The Veteran subsequently underwent a May 2017 examination to address, among other things, the Veteran’s claimed GERD and PLMS.  The examiner ultimately concluded that the Veteran did not have a diagnosis of either GERD or PLMS, stating that the Veteran’s May 2017 UGI study was returned as normal, and that the amount of leg movement measured during the May 2015 sleep study was considered a normal finding, further noting that current medical literature has established that periodic limb movements do not contribute to any symptomatology that was previously referenced.  However, the May 2017 examiner failed to address the Veteran’s prior May 2015 diagnosis of GERD, and while the examiner appears to indicate that the Veteran’s claimed periodic limb movements would not cause chronic fatigue and sleep disturbances as previously indicated, the examiner did not explain whether those symptoms could be attributed to another diagnosed disability or whether they constituted an undiagnosed illness of unexplained or partially explained etiology.  Additionally, as with the May 2015 examination, no discussion is made of the April 2015 lay statements concerning the onset of the Veteran’s claimed symptoms.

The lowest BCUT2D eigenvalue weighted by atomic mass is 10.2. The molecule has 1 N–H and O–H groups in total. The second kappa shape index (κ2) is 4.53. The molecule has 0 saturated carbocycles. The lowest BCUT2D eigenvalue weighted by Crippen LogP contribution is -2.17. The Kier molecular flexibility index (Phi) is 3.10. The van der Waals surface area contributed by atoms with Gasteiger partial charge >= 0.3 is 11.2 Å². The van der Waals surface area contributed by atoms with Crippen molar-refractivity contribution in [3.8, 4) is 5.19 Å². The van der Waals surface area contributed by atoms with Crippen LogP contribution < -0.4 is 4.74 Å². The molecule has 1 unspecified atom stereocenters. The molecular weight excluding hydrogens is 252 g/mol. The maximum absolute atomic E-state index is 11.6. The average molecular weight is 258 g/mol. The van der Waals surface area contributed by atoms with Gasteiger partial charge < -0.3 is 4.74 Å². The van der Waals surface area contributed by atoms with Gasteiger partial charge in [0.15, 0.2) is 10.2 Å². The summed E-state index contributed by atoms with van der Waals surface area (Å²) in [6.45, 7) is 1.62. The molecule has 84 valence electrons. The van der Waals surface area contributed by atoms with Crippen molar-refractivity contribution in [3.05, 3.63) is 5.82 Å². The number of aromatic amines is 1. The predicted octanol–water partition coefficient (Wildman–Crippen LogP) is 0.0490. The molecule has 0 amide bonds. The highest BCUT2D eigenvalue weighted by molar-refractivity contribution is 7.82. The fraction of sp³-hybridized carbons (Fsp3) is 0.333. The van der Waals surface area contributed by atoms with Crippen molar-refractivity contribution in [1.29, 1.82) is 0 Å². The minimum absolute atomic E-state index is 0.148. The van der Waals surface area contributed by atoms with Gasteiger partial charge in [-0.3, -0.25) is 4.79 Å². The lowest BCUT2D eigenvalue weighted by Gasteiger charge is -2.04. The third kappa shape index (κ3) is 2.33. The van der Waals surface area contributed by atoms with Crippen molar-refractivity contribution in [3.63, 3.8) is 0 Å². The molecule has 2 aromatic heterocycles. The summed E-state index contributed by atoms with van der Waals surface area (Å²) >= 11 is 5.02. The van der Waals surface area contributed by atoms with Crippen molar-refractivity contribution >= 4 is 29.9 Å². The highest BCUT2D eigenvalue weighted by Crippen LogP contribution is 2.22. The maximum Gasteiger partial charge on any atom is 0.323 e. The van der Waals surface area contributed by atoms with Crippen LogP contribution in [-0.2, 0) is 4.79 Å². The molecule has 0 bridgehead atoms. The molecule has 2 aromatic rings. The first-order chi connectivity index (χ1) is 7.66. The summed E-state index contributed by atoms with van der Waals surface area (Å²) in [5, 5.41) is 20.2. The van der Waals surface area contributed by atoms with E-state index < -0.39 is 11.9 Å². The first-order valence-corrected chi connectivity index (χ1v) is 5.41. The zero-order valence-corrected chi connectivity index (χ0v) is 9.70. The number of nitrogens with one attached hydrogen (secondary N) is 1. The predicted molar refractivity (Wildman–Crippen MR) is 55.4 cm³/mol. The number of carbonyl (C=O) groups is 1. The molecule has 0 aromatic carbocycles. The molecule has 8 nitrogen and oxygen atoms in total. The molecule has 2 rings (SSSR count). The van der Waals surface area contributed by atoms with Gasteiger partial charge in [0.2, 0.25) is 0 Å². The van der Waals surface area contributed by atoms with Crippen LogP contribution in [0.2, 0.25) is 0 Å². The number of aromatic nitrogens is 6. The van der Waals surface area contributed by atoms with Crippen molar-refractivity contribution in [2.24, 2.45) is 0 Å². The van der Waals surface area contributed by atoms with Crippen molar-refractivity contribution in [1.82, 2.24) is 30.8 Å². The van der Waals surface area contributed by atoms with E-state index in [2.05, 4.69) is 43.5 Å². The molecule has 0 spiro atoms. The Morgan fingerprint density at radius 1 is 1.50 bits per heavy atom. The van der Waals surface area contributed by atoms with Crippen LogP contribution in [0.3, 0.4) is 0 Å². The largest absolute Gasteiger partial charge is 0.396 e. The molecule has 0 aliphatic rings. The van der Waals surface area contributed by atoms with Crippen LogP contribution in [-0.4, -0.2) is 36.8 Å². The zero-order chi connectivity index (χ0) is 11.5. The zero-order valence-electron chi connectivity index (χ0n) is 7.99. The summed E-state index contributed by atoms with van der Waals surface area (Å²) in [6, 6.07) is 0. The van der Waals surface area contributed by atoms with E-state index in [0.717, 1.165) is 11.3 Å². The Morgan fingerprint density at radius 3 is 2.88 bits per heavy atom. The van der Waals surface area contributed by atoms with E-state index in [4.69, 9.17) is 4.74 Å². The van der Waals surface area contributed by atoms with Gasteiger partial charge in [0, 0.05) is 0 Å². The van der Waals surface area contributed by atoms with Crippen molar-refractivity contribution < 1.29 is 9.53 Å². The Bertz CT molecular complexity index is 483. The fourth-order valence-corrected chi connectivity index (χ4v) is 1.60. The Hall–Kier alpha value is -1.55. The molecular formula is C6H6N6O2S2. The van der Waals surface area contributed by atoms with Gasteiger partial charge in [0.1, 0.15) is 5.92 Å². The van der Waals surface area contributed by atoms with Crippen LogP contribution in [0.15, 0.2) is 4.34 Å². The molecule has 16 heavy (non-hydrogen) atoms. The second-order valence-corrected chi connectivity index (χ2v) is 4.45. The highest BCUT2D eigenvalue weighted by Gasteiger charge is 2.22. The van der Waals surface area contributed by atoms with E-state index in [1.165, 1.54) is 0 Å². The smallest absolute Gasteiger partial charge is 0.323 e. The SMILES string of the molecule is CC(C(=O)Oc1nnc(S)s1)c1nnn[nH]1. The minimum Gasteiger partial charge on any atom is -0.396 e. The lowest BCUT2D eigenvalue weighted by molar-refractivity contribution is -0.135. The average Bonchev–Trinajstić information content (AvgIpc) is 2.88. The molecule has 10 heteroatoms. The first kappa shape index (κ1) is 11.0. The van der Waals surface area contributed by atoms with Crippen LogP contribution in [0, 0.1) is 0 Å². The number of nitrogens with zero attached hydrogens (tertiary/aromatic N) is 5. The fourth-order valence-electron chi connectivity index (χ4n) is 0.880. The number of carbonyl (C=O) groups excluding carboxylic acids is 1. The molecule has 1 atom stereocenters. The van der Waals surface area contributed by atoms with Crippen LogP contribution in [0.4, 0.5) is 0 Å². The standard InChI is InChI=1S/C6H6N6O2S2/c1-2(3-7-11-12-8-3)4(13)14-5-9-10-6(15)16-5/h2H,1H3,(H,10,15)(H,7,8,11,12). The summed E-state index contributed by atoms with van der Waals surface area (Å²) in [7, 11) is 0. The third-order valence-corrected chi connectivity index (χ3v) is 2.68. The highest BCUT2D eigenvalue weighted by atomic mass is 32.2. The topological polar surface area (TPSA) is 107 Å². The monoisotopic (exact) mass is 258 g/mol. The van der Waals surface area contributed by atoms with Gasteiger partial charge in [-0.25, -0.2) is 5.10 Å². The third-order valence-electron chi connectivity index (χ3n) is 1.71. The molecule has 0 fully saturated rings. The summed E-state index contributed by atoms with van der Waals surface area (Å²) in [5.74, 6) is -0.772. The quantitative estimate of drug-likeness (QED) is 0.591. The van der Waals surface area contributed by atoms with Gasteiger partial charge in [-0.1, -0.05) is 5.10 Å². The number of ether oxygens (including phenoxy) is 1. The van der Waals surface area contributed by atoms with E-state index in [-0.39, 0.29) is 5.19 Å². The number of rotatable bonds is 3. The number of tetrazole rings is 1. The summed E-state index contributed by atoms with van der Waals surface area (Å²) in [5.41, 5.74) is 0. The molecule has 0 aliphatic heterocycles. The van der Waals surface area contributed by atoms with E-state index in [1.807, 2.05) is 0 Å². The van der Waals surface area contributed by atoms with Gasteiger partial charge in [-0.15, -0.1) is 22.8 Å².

The Veteran also underwent a September 2017 VA fibromyalgia examination in which the examiner attributed the Veteran’s claimed fatigue and sleep disturbance to conditions such as vitamin D deficiency, gouty arthritis, degenerative arthritis of the spine, arthritic changes of the feet, obesity, impaired fasting glucose, hypoxia during sleep with periodic limb movement, and an anxiety disorder and PTSD.  The examiner does not appear to provide any other rationale or explanation in support of that etiology opinion.  Additionally, that examiner did not address the prior VA examiners’ findings and conclusions, particularly regarding the presence of GERD and/or PLMS.  Moreover, it is unclear whether the September 2017 VA examiner was indicating that some of the Veteran’s gastrointestinal and limb movement symptomatology are not separate and distinct disorders but are rather due to his service-connected psychiatric disability, or whether such are separate disorders which are secondary to his psychiatric disability.  Again, as with the other VA examinations discussed above, no mention is made of the Veteran’s family’s lay statements in the September 2017 VA examination report.
For the foregoing reasons, the Board concludes that a remand is necessary to obtain a new VA examination to assess the nature and etiology of the Veteran’s claimed gastrointestinal and PLMS disorders.  See Barr v. Nicholson, 21 Vet. App. 303, 311 (2007); Kowalski v. Nicholson, 19 Vet. App. 171, 179 (2005) (a VA examination must be based on an accurate factual premise).